Laser scatter reaching the posterior pole during laser cyclophotocoagulation


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Purpose. The reported incidence of visual reduction with transscleral Nd:YAG cyclophotocoagulation (CPC) ranges between one-third and two-thirds of treated patients. One mechanism for visual reduction we propose is that retinal light toxicity from scattered laser light might reach the posterior pole. We addressed this theory by measuring the percentage of laser energy reaching the posterior pole in human autopsy eyes treated with Nd:YAG or diode transscleral CPC. Methods. Three different laser modalities were employed in this study: the Nd:YAG laser was used in both the free-running, thermal mode (Microruptor II, LASAG ((MR2)) and the continuous-wave mode (Microrupter III, LASAG ((MR3)); the Oculite SLx semiconductor diode laser was also used. Two pairs of human autopsy eyes were obtained and a 7 mm full-thickness button was excised from the posterior pole. Each eye was mounted on a glass cover slide. The MR2 was used with a duration of 20 msec and an energy level between 5 and 7 J. The MR3 was used with a duration of 1 and 2 sec and a power of between 1.6 and 3.7 W. The diode was used with a 2 sec duration pulse and power levels between 1750 and 3000 mW. Two different laser modalities were applied to one hemifield of each eye and the amount of energy reaching the back of the eye was recorded with a laser Molectron pryometer. Analysis of percentage of input levels reaching the posterior pole among the three lasers was performed using a student t-test. Results. The mean average energy measured at the posterior pole for all energy levels of the MR2 was 191 mJ or 3.99% of input energy. The mean average power for all power levels of the MR3 was 127mW or 3.50% of the original laser power. The mean average power for all power levels of the diode laser was 116 mW or 4.7% of the input power. A statistically significantly higher percentage of input laser was measured at the posterior pole with the diode laser as compared to the MR2 (p=.01) and the MR3 at 1 sec duration (p=.0002). Conclusion. During a typical clinical treatment session, each patient may receive from 18 to 36 exposures with 3 to 5% of the energy reaching the posterior pole with each application of CPC. Clinical correlation is necessary to determine the significance of these findings as related to decreased visual acuity after CPC.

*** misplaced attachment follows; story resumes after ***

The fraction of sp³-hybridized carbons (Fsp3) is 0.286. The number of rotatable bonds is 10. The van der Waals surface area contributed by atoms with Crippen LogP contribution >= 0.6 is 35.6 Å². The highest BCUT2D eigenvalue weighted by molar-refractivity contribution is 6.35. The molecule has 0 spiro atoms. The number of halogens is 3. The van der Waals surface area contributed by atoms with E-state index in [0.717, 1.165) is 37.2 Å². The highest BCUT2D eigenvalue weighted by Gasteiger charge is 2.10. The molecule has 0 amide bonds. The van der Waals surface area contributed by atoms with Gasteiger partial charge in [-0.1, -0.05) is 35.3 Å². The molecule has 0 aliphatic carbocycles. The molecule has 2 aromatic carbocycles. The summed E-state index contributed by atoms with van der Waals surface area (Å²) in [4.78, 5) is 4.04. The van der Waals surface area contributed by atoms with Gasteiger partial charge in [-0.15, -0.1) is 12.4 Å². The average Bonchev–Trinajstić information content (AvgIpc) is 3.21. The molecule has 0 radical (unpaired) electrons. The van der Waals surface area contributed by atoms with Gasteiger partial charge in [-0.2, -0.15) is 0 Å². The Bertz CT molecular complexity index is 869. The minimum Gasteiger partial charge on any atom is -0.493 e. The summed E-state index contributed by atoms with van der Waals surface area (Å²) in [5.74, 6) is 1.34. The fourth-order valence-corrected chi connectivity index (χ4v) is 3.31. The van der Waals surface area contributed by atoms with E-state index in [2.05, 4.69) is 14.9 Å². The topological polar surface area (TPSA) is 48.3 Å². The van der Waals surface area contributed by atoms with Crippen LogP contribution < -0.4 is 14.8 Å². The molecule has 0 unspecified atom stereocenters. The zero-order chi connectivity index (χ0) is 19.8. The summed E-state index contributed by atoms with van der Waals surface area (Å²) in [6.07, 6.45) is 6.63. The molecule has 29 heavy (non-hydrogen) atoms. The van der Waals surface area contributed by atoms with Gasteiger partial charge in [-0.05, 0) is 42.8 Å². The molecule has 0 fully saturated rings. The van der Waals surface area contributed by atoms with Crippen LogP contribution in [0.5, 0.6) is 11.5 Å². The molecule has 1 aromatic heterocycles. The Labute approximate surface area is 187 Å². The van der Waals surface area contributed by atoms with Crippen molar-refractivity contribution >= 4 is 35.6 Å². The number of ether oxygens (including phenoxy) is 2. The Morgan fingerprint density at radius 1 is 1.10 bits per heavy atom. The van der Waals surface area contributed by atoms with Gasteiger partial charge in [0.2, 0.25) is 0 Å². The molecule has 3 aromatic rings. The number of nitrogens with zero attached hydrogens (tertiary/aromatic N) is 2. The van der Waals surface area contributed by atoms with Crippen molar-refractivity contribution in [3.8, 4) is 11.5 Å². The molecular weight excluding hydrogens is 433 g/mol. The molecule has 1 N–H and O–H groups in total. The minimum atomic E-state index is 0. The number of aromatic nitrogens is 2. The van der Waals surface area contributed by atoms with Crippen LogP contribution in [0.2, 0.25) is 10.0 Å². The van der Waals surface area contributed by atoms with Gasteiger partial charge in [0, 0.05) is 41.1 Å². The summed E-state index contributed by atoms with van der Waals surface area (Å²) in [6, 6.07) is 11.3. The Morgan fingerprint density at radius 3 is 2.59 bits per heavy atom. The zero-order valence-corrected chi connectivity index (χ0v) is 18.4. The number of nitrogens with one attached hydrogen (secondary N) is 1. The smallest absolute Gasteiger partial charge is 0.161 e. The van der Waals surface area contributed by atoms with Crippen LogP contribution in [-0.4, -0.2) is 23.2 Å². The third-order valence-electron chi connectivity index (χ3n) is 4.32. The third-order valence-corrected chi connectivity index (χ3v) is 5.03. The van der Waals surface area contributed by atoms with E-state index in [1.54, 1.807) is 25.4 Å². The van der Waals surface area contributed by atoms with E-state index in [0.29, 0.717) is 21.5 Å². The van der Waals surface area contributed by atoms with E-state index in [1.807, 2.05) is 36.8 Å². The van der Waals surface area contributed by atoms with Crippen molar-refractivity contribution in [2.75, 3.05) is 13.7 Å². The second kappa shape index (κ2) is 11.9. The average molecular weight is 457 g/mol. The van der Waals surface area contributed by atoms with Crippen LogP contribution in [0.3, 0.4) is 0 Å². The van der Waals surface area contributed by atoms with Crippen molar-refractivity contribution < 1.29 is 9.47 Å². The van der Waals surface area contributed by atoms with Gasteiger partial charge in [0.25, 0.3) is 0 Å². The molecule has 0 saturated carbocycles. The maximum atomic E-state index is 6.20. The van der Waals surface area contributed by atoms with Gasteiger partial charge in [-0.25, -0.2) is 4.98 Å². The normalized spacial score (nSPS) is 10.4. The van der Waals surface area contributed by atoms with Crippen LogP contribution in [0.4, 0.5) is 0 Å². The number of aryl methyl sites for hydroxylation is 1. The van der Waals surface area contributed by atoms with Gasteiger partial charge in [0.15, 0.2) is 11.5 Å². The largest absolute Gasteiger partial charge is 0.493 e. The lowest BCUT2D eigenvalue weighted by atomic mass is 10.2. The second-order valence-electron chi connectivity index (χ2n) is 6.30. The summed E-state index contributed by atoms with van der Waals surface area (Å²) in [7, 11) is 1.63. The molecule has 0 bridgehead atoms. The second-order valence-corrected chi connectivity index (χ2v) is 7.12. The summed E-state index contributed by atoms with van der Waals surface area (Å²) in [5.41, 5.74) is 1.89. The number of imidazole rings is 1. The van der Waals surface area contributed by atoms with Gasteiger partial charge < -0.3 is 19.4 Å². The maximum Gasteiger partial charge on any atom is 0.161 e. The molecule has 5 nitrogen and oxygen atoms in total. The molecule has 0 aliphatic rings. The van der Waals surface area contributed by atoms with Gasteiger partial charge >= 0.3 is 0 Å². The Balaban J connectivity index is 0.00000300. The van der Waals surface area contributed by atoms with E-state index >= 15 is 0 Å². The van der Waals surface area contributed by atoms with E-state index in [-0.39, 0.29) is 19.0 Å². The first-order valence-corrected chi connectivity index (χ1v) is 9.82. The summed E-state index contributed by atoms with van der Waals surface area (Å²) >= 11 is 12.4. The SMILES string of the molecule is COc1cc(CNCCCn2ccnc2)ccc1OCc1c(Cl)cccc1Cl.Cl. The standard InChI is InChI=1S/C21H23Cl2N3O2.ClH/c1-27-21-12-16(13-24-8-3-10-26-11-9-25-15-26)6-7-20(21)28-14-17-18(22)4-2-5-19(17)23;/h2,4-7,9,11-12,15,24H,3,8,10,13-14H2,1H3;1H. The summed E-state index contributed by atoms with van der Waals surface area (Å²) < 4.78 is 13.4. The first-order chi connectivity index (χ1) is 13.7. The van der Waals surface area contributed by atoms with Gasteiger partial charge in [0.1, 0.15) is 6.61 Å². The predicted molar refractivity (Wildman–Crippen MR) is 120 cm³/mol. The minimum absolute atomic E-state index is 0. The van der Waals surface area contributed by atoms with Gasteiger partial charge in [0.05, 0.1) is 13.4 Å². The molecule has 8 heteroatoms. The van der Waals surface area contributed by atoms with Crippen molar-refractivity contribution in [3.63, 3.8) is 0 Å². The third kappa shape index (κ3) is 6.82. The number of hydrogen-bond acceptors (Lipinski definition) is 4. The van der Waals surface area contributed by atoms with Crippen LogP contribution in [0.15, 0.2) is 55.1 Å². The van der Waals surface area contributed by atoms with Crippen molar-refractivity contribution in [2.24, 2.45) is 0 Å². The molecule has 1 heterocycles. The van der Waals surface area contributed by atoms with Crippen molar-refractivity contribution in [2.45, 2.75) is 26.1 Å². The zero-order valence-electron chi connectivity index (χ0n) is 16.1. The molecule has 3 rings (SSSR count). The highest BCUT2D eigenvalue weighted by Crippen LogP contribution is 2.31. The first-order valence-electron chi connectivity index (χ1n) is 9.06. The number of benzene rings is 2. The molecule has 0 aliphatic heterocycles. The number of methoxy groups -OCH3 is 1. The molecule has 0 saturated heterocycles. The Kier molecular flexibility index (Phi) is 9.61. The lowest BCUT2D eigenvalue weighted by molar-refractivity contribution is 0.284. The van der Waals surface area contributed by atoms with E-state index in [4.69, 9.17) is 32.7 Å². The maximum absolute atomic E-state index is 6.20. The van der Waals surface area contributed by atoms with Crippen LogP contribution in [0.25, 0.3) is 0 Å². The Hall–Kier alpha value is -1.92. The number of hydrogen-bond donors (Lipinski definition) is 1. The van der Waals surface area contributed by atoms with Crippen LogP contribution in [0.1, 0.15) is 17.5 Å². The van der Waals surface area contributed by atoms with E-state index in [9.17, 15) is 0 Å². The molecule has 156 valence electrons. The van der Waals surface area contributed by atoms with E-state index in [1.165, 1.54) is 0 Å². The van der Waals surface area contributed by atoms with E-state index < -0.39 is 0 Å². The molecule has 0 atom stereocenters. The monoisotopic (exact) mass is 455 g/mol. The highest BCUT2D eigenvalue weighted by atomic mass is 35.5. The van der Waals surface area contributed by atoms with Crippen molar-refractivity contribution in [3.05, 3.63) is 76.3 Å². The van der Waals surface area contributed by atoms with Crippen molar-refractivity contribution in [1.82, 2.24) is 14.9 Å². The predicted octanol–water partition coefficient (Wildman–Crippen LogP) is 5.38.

Duke Authors

Cited Authors

  • Herndon, LW; Trevisani, MG; Imami, N; Straub, D; Allingham, RR; Shields, MB

Published Date

  • February 15, 1996

Published In

Volume / Issue

  • 37 / 3

International Standard Serial Number (ISSN)

  • 0146-0404

Citation Source

  • Scopus